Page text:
Monday, November 18, 2019

STIP Student Ian Morrison Explored the Impact of the Size of Carcasses to the Types of Succeeding Species that are Attracted to it

This summer I participated in the “Ecology Meets Forensic Science Summer Team Impact Project” supervised by Dr. Joris van der Ham. I was initially attracted to this project because of my desire to potentially pursue lab work in the future. This project focused on the application of forensic entomology to both legal and criminal matters. One application for forensic entomology is the use of succession ecology to estimate the age of cadavers (postmortem interval–PMI) by determining the presence and absence of early and late succession species of insects. This project focused on how different sized carcasses impact the succession species that are attracted to the carcass.

A typical week primarily consisted of identifying and sorting the samples of insects that were collected from the carcasses during the first week of the project. The samples were sorted into flies, beetles and wasps, and from there into their respective genus and species.The samples were sorted using microscopes, tweezers and dichotomous keys. The sorted samples were then reviewed by the supervisor for accuracy. After all the samples were sorted, the number of each insects per species present in the sample were counted and compiled in an excel file for data analysis. While I don’t have a desire to continue to a pursue a career in forensic entomology moving forward, this project has taught me a lot about the application of the scientific method and how it can be effectively used in research. Being able to apply the scientific method is very important in scientific fields, especially in the field of forensic science because using the scientific method provides an objective, standardized approach to conducting experiments and, in doing so, improves their results. This improves the confidence the researcher can feel in their results and limits the influence of personal, preconceived notions.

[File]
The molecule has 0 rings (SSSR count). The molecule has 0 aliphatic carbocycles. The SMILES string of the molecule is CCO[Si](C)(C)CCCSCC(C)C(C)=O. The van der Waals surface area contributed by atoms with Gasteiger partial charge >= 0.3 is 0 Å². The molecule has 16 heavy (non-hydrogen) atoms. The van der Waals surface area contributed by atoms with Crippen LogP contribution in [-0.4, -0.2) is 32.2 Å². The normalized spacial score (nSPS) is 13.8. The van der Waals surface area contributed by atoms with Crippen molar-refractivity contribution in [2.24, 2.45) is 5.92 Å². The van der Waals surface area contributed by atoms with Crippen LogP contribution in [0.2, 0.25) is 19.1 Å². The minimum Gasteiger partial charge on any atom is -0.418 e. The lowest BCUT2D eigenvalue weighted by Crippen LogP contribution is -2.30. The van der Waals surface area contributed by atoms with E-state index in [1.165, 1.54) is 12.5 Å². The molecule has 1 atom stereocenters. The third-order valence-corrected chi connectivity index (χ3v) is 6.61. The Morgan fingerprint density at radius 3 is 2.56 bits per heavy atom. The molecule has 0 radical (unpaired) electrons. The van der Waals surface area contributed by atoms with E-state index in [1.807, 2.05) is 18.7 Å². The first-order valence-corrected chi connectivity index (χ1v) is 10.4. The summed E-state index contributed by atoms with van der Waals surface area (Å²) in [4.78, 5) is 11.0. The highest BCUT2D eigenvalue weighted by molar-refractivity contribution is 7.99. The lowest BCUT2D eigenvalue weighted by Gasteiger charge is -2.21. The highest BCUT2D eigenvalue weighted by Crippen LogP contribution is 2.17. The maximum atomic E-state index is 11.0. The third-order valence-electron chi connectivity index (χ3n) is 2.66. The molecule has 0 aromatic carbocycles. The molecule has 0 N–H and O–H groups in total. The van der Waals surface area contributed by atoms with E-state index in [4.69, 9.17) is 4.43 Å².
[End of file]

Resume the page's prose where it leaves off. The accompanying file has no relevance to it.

I am very grateful for the opportunity to participate in this research project, and I believe it has been beneficial for preparing me for graduate school research as well as for any career that I pursue moving forward .In the forensic science field, having lab skills and lab experience are invaluable and set you apart from other candidates when looking for employment.